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Hearing. Anatomy of the Ear. Ears, Hearing, and Balance

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anatomy of the ear
Anatomy of the Ear

Ears, Hearing, and Balance

  • The ears provide the sense of hearing. They also detect head position and motion, so they are essential to balance. The parts concerned with hearing and balance are located in different areas of the ear, but the function of both is based on “hair cell” receptors.
the outer ear
The Outer Ear
  • The Outer Ear
  • The outer ear is composed of the ear flap (pinna) and the outer ear canal (external auditory meatus).
  • The Ear Flap (Pinna)
  • The pinna collects sound by acting as a funnel
  • The pinna amplifies the sound and directs it to the auditory canal
  • Helps to funnel sound waves into the outer ear canal
  • The filtering effect of the pinna selects sounds in the frequency range of human speech
the outer ear1
The Outer Ear
  • Amplification
  • Amplification of sound is by the pinna, the tympanic membrane (eardrum) and the middle ear
  • Frequencies
  • Low frequencies and high frequencies are treated differently
  • For low frequencies; it directs sounds toward the ear canal
  • For high frequencies; they enter the ear canal at a very slight delay
  • These three parts cause an increase in amplification by about 10 to 15 dB
the outer ear canal
The Outer Ear Canal

The Outer Ear Canal (External Auditory Meatus)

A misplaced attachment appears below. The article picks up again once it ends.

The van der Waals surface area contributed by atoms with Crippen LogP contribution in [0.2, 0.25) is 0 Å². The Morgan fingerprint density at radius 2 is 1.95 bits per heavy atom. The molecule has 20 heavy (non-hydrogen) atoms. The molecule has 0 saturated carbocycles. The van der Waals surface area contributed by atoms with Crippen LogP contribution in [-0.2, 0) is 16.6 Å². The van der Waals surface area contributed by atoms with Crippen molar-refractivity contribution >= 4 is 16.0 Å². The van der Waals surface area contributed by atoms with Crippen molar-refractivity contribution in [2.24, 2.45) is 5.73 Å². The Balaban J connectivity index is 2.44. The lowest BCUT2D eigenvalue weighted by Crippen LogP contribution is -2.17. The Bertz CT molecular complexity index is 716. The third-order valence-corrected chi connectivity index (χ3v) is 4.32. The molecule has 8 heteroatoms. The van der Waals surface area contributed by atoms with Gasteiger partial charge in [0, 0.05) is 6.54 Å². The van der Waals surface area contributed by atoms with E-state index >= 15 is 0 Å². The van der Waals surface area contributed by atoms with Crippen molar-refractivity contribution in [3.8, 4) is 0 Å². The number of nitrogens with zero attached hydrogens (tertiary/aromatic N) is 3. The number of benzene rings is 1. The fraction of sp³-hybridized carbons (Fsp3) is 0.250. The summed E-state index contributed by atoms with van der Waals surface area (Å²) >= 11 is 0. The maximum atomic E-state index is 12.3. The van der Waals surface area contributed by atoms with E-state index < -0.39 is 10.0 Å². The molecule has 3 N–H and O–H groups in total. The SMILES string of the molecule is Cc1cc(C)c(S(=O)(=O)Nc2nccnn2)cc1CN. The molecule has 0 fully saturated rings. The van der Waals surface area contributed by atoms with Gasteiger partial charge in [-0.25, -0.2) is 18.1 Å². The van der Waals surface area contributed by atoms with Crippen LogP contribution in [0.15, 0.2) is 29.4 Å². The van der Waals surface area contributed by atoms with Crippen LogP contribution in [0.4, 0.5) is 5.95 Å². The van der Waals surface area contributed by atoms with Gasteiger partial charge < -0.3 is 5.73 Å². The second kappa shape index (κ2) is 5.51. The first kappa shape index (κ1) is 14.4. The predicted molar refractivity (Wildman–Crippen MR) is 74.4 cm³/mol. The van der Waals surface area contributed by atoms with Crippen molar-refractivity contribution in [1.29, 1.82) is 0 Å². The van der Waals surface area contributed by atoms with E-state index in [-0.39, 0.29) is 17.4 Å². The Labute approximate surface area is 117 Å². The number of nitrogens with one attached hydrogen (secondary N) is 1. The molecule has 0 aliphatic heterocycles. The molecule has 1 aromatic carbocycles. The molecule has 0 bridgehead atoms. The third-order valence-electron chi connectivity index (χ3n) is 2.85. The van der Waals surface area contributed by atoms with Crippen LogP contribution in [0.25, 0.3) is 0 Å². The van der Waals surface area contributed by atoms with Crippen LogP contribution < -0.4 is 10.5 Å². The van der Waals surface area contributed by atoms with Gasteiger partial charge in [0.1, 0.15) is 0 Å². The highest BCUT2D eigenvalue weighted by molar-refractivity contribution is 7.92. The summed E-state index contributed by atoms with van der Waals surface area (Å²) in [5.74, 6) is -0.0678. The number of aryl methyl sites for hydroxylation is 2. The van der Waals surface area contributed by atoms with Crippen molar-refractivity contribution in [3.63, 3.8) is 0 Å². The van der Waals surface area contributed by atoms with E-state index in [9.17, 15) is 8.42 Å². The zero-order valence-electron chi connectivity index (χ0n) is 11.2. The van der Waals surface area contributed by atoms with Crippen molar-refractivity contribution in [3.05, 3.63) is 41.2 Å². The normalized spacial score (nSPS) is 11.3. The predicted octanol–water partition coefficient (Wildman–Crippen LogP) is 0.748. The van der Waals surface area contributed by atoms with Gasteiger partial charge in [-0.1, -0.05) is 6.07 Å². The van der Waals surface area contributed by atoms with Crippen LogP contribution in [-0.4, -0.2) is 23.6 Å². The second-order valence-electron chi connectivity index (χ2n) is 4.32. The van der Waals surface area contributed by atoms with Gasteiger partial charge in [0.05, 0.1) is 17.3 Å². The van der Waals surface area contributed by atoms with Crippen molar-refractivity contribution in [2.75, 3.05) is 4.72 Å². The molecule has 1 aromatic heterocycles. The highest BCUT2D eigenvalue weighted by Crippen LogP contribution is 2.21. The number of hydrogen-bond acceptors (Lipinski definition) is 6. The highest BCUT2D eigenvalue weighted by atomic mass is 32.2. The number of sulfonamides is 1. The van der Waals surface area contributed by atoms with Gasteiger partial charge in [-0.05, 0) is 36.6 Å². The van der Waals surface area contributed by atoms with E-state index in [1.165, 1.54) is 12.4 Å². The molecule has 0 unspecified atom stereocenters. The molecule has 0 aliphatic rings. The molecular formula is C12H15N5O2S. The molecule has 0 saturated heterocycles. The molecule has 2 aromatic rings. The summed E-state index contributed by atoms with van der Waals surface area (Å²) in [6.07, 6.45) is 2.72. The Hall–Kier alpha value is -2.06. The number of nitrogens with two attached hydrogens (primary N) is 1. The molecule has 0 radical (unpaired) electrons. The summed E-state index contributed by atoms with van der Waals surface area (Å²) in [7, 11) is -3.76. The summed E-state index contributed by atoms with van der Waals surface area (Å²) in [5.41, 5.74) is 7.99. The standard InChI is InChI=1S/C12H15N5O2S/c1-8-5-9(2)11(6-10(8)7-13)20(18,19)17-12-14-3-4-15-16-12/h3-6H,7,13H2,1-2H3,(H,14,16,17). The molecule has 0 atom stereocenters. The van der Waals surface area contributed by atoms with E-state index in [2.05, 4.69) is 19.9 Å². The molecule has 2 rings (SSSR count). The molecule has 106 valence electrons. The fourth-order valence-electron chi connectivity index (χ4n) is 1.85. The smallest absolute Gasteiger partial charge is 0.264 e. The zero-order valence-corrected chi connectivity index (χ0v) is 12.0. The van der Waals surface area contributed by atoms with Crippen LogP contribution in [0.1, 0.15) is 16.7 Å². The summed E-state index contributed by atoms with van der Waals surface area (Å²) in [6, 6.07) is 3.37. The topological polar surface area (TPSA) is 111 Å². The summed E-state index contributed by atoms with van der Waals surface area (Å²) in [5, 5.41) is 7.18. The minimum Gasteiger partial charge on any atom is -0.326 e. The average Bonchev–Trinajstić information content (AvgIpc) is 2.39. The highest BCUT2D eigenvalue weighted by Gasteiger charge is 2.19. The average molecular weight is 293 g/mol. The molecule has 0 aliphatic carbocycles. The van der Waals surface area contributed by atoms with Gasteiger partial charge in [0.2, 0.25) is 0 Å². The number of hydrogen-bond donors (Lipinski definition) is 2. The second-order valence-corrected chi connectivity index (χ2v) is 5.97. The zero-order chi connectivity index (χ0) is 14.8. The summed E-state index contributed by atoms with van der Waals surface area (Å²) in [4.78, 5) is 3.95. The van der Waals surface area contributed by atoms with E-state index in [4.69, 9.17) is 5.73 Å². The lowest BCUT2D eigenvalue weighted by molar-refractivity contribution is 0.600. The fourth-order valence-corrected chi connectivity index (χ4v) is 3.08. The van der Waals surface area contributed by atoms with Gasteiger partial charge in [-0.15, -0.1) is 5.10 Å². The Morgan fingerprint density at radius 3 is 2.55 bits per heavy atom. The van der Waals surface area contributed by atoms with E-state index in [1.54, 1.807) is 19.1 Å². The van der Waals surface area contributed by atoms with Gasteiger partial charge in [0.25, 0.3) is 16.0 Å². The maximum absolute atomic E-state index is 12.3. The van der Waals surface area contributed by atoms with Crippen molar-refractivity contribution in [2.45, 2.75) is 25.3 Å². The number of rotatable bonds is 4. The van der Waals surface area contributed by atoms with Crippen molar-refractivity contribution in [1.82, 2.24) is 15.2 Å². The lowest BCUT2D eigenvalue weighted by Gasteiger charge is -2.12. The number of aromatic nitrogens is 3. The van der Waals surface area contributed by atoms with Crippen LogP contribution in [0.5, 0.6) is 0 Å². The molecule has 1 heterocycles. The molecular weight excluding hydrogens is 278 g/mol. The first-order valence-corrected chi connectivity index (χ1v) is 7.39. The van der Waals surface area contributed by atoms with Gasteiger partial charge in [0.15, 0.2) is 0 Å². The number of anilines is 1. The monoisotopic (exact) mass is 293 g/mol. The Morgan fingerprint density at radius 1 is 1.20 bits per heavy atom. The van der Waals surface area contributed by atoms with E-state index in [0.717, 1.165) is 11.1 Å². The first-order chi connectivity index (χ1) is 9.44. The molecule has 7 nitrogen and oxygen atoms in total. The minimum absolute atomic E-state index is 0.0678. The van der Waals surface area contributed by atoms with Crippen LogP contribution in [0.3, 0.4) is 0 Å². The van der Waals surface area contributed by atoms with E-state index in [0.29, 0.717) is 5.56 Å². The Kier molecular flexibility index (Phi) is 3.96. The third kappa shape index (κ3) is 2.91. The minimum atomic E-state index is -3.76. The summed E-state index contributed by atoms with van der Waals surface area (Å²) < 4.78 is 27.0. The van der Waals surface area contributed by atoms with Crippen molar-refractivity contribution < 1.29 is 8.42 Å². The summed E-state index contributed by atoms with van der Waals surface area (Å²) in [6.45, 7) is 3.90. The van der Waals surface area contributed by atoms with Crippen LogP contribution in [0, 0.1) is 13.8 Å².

• The outer ear canal (external auditory meatus) is slightly S-shaped
  • The external auditory meatus is a tube that runs from the outer ear to the middle ear. It extends from the pinna to the eardrum and is about 35mm in length and 5 to 10mm in diameter
the middle ear
The Middle Ear
  • The middle ear is the portion internal to the eardrum.
  • The mammalian middle ear contains three ossicles.
  • The primary function of the middle ear is to transfer acoustic energy from compression waves in air to fluid membrane waves within the cochlea.
  • The middle ear contains three tiny bones known as the ossicles, the maleus, incus and stapes.
  • They are also referred to as the hammer, anvil, and stirrup.
  • The malleus and incus evolved from lower and upper jaw bones present in reptiles.
  • The ossicles are supposed are supposed to mechanically convert the vibrations of the eardrum into amplified pressure waves in the fluid of the cochlea.
  • The movement of the ossicles is controlled by two muscles, the stapedius and the tempor tympani muscle.
  • The stapedius muscle is the smallest skeletal muscle in the body connects to the stapes and is controlled by the facial nerve.
  • The tensor tympani muscle connects to the base of the malleus and is controlled by the trigeminal nerve.
  • These muscles contract in response to loud noises, reducing the transmission to the inner ear, this is known as the acoustic reflex.
the inner ear
The Inner Ear

The Inner Ear

  • Composed of the cochlea, semicircular canals, and vestibule, which are all linked together